Office: MH-3310 | Phone: Phone: (619) 594-2132 | Email: [email protected]
Dr. Madhavi McCall joined the SDSU Political Science department in 2001. She earned
her Ph.D. in Political Science from Washington University in St. Louis, her Masters
from The University of Akron and her B.A from Case Western Reserve University. Dr.
McCall teaches classes in public law, concentrating on examining the relationship
between politics and society to the development of legal principles. Dr. McCall teaches
core classes in the American field dealing with the judiciary. served as Department
Chair from 2010-2014 and Associate Dean, College of Arts and Letters, 2015-2021.
She is currently the Associate Vice President in the Office of Curriculum, Assessment,
Dr. McCall’s research interests center on the voting behavior of state supreme court justices and members of the United States Supreme Court. Specifically, Dr. McCall studies judicial behavior to determine if institutional structures of courts or demographic differences in court members impact voting choices. Her state court research examines the differences in voting behavior of appointed and elected state supreme court justices, the impact of campaign contributions on voting behavior, and the differences in the voting patterns of male and female justices. Dr. McCall’s research on the United States Supreme Court tends to revolve around an examination of recent decisions and the impact these decisions may have on public policy. In addition to her co-authored book (Law and Criminal Justice: Emerging Issues in the Twenty-first Century), her articles have been published in American Review of Politics, Social Science Journal, Politics and Policy, Judicature, American Politics Research, Justice System Journal, American Journal of Criminal Justice, numerous law reviews and as book chapters. Dr. McCall teaches classes in public law, concentrating on examining the relationship between politics and society to the development of legal principles.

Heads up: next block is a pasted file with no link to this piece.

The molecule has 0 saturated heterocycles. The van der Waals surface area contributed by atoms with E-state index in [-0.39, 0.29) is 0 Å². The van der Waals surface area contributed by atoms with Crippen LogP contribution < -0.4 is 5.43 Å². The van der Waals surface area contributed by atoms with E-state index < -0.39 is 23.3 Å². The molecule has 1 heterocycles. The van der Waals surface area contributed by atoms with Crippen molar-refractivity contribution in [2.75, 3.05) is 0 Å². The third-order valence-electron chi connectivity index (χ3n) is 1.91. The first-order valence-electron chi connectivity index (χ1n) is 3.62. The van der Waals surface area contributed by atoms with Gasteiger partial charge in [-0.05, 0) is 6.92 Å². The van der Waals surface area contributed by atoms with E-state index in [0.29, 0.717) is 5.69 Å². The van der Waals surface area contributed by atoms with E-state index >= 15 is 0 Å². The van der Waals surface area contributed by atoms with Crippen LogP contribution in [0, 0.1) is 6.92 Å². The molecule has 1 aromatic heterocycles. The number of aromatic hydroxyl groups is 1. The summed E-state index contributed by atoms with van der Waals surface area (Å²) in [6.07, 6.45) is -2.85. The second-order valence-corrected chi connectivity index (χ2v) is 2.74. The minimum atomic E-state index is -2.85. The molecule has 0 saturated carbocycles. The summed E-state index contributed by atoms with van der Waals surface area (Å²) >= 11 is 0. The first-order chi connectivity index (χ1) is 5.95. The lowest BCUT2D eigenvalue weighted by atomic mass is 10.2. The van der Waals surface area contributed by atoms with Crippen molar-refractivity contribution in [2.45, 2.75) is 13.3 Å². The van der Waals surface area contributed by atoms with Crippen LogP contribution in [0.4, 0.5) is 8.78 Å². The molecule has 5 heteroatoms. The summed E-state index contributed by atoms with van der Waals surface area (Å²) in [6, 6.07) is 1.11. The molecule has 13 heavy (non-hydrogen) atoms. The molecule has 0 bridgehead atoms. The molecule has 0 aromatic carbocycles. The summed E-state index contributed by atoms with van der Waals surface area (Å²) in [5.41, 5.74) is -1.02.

Dr. McCall enjoys reading, working with stain glass, and spending time with her family.
- “Buying Justice in Texas: The Influence of Campaign Contributions on the Voting Behavior of Texas Supreme Court Justices.” American Review of Politics, Vol. 22, Fall 2001, pages 349-373.
- “Gender, Judicial Dissent and Issue Salience: Voting Behavior of State Supreme Court Justices in Sexual Harassment Cases, 1980-1998.” Forthcoming, Social Science Journal.
- “The Politics of Judicial Elections: The Influence of Campaign Contributions on the Voting Patterns of Texas Supreme Court Justices, 1994-1997.” Forthcoming, Politics and Policy.
- “Constitutional Rights and Technological Innovation in Criminal Justice” with Professor Christopher Smith, Michigan State University. Forthcoming, Southern Illinois Journal of Law.
- “Criminal Justice and the 2001-2002 Supreme Court Term” with Christopher Smith, Michigan State University. Forthcoming, Law Review of Michigan State University - Detroit School of Law.